“Blanket Fort Chats” is a semi-regular column featuring women and nonbinary game makers talking about the craft of making games. In this week’s post, we feature Hyacinth Nil, a game designer, sound engineer, storyteller, and educator. They like using play as a way of exploring odd or unnerving bits of human experience, illustrating absurdity, and creating weird and multifaceted narratives. Hyacinth is genderqueer and neurodivergent and is most recently known for a narrative game called _transfer as well as a podcast about gender variance called Not Safe For Work.
Miss N: Can you tell us a little bit about your background and how you got into making games?
Hyacinth: I’ve been interested in a huge array of different things for as long as I can remember—games chief among them. However, I had a lot of folks tell me that games weren’t really something to pursue as a career while I was growing up.
I ended up getting a degree in applied psychology with a sort of split focus in human computer interaction-type study and gender therapy-related study, two things that would really inform my work later on. It turns out, though, that getting a job as a therapist is also particularly difficult and I wasn’t having a great deal of luck with it. I then went through a pretty bad breakup and thought, “Hey, you know what? I’m going to become a game developer.”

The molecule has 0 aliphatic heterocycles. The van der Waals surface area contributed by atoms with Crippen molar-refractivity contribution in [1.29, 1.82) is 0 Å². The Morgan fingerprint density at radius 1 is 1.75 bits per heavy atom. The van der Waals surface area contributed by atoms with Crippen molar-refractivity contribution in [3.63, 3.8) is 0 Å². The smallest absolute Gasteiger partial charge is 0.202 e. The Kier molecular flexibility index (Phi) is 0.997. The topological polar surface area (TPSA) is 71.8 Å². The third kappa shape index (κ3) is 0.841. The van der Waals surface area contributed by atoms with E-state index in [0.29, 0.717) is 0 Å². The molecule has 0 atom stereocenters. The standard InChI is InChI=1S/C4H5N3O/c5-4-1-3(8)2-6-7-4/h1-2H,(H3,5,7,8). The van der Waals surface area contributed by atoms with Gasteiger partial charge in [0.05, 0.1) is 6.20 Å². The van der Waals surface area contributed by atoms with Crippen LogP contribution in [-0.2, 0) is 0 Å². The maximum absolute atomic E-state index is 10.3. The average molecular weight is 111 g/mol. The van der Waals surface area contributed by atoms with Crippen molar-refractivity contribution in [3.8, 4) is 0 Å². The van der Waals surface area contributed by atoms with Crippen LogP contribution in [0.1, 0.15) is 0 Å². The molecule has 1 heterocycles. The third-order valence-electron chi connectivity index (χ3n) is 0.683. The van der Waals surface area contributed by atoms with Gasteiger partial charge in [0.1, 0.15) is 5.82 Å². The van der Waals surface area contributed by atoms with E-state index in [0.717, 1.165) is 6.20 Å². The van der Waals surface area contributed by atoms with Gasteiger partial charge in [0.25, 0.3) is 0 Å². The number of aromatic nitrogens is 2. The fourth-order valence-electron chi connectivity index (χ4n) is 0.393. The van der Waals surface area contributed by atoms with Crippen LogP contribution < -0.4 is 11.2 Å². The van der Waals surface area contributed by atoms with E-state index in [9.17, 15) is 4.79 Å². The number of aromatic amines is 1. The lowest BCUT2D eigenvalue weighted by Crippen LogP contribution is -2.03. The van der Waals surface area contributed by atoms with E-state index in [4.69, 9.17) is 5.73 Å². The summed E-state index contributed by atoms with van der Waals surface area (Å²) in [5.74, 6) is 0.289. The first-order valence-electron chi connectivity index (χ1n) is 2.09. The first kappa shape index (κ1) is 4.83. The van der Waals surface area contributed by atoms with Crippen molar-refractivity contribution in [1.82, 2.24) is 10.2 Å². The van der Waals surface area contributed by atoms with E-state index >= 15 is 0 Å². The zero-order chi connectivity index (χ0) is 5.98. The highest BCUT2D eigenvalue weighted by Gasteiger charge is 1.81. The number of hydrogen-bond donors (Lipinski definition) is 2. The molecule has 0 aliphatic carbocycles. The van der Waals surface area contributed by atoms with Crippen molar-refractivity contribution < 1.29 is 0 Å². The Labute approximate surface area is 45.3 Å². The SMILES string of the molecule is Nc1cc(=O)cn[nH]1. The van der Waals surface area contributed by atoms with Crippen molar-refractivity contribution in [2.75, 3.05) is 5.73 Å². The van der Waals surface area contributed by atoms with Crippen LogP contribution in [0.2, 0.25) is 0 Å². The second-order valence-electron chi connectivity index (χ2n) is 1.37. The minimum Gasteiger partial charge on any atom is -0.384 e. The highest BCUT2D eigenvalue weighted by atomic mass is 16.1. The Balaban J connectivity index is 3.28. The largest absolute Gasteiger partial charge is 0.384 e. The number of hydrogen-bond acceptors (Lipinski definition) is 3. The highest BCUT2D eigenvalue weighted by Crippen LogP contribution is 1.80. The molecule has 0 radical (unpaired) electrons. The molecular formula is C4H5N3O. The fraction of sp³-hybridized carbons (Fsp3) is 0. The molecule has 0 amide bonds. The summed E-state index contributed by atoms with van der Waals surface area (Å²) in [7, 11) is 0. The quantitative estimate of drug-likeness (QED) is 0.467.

I have always made games, starting with terrible tabletop role-playing games, then moving to bad tiny digital artifacts and whatnot. But in those few weeks, I decided to knuckle down and try to learn the craft for real. I eventually got a master’s degree in educational game design from NYU because I also had been teaching for a while and wanted a way to integrate education and game design in a way that creates powerful contexts for learning. Additionally, though, I like to make odd little games about queerness and identity and possible futures in my spare time.
Miss N: What’s your earliest memory of playing games?
Hyacinth: So I don’t have a whole lot of “early” memories, but my mother has often told me that I spent a bit of time when I was younger playing Bungie’s Marathon and being enamored by how absolutely mindless it was. This might color my current view of most shooters as well. 😉 Whenever I express any sort of exhaustion or anger about games to my mother, she usually responds with: “Well, you knew they were meaningless when you were eight.”
The earliest memory of a game that I can actually recall is playing Final Fantasy X with my sister; I remember us completely losing it during the now-infamous Tidus laughing scene. It’s still so incredibly cringe-worthy a decade or so later. I remember burying my face into a nearby pillow and screaming something similar to “WHAT IS LIFE” because in that moment, everything had briefly stopped making sense.
Miss N: What’s your creative process like?
Hyacinth: I usually start with “What’s a neat feeling that I want to evoke?” or “What’s a fascinating question that I think I can discuss through play?” The cool thing about games is that they can be anything (yes, anything). Therefore, inspiration and ideas can (and do) come from absolutely everywhere. I’m always thinking about systems and am often ready to take any little piece of information and transpose it into a game that I’ve been working on.